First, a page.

Some people think they can't get into a competitive beta unless they have the newest model computer, best graphics card, etc. This is not at all true. The company wants to make sure that their product works well and is compatible on EVERYONE'S computer. They want a DIVERSE group of testers with all kinds of different hardware, not just people that have the latest stuff. 
     Depending on the game and the number of applicants, a beta test can be HIGHLY selective, but your inclusion into these "HIGHLY selective" tests doesn't depend on your system specifications as much as it does on the kind of person you are. To get into some of these competitive betas you need to prove to the company that you're a dedicated tester; that you're willing devote lots of your time to TEST not just play games. The more enthusiastic you seem the more they're gonna want you. 
     The company is looking for a variety of testers, both amateur and hardcore. They are looking for someone that knows about games AND has no idea what they're doing. They wouldn't want you testing their RTS game if you don't know what an RTS game is, right? Not necessarily, you don't always need background on the genre to be an effective tester. Though I do believe the optimal tester knows what he's doing, Jay Adan, Marketing Director at Cyberlore Studios makes a good point:

"You can get some VERY good feedback from people that don't normally play the style of game that you have created…I believe that these days many developers hope that they'll get some of the mainstream interested in [the] game as well. If you ONLY get feedback from hardcore gamers how will you possibly know how intuitive it is to people that don't normally play your style of game? This kind of feedback is important." 

     But still…don't just blindly sign up for anything you see if you don't plan on actually testing and giving feedback. It's a waste of time for both you and the company and isn't a way to gain experience.
     Alpha testing is quite a bit different than beta. The general public doesn't usually participate in this testing phase. Though it's different with every company, generally this is done in-house with the programmer and a few of his friends (employees in some cases), however there will be some chances for the public to get in on an alpha test. Alpha testing usually comes in after the basic design of the program has been completed. You will look over the program and make suggestions or give ideas to the designer to help improve it. You'll also report and give ideas to help get rid of or work around any MAJOR problems. Don't report the little things. There's bound to be a number of bugs after a program is created and the designer most likely knows about many of them. This isn't the main concern in alpha testing.
     The developer usually has three main goals when going into a beta test phase: stress testing, hardware compatibility testing, and in-depth game feedback including bug reporting and aesthetic problems. The number of people that get in on a test depends on which goal the developer is focusing on. For example, stress testing, which usually comes last, requires a large number of people to be logged in at once so many people are needed for the test. When testing a multi-player game, stress tests are very common. A stress test is used to put a game “beyond its limits”. The company may have a set date and time of when to log on to the game so they can get as many people playing at once as possible. This is one of the reasons why so many companies do public beta testing. Since so many people are accepted for stress testing, many companies will choose the testers randomly rather than looking for "experienced" testers. Sometimes they just can't look over so many applications.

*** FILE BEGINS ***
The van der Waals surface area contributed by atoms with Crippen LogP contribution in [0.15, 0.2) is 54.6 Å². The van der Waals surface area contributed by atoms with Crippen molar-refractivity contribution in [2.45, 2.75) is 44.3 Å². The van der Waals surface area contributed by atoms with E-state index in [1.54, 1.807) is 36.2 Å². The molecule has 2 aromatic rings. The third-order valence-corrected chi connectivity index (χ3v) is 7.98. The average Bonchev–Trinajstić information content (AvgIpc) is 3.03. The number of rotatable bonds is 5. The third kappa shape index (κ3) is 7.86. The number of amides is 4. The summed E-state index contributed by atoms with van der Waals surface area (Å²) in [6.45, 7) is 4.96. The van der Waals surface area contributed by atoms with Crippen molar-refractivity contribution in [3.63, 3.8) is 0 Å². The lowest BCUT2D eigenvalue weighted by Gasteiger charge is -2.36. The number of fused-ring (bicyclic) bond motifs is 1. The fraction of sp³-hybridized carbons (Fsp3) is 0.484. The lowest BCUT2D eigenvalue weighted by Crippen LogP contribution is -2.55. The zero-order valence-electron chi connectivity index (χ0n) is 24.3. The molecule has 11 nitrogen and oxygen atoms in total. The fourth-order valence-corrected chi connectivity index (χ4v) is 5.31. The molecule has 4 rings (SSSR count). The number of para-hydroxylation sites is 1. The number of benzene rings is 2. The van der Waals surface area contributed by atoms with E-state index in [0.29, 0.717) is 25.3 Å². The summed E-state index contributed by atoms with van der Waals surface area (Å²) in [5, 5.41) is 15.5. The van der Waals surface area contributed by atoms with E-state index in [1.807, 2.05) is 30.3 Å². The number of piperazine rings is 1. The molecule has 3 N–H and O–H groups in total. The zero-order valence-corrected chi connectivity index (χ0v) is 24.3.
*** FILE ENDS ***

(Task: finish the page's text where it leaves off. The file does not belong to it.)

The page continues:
When beginning a testing phase it works best for testers to have a set guideline, a summary, or checklist of some sort. If you're starting a testing phase for your product, try to implement this and let the tester know beforehand that they'll be expected to go through a specific series of tests. This way they're more likely to spend their time TESTING the game instead of just playing it. If you’re a tester and haven't been given any guidelines for testing, make up your own. It'll impress the designer if you write up a little report of the things you tested. It's also extremely important to COMMUNICATE with your testers. Even if there's not much to say just let them know that you haven't forgotten about them. Otherwise, most likely they'll forget about you. Sometimes those "unreliable testers" weren't really "unreliable" at all. It's just that they didn't think they were needed anymore. In many cases it's the designer's fault if a tester has become "inactive."
     When I got the StarSiege beta CD in the mail, I read the letter that came with it first. It looks like I will get a free copy of the game when it’s released! It told me where to report bugs, and where I could find a list of known bugs on the Internet. After looking at the list I will remember not to report these bugs when testing the game. For EverQuest, I won’t get a free release copy of the game for testing, but it’s still rewarding to know I’ve helped make a game better. For testing 7 Kingdoms II not only will I get a free final release copy for testing it, but if I do a good job I’ll also get my name in the credits under a “Special Thanks” section! I don’t always get a beta CD in the mail though. Sometimes it’s required that you download the game off their ftp server. A LOT of free memory is needed on your computer to do this, and it’s almost necessary to have a cable modem.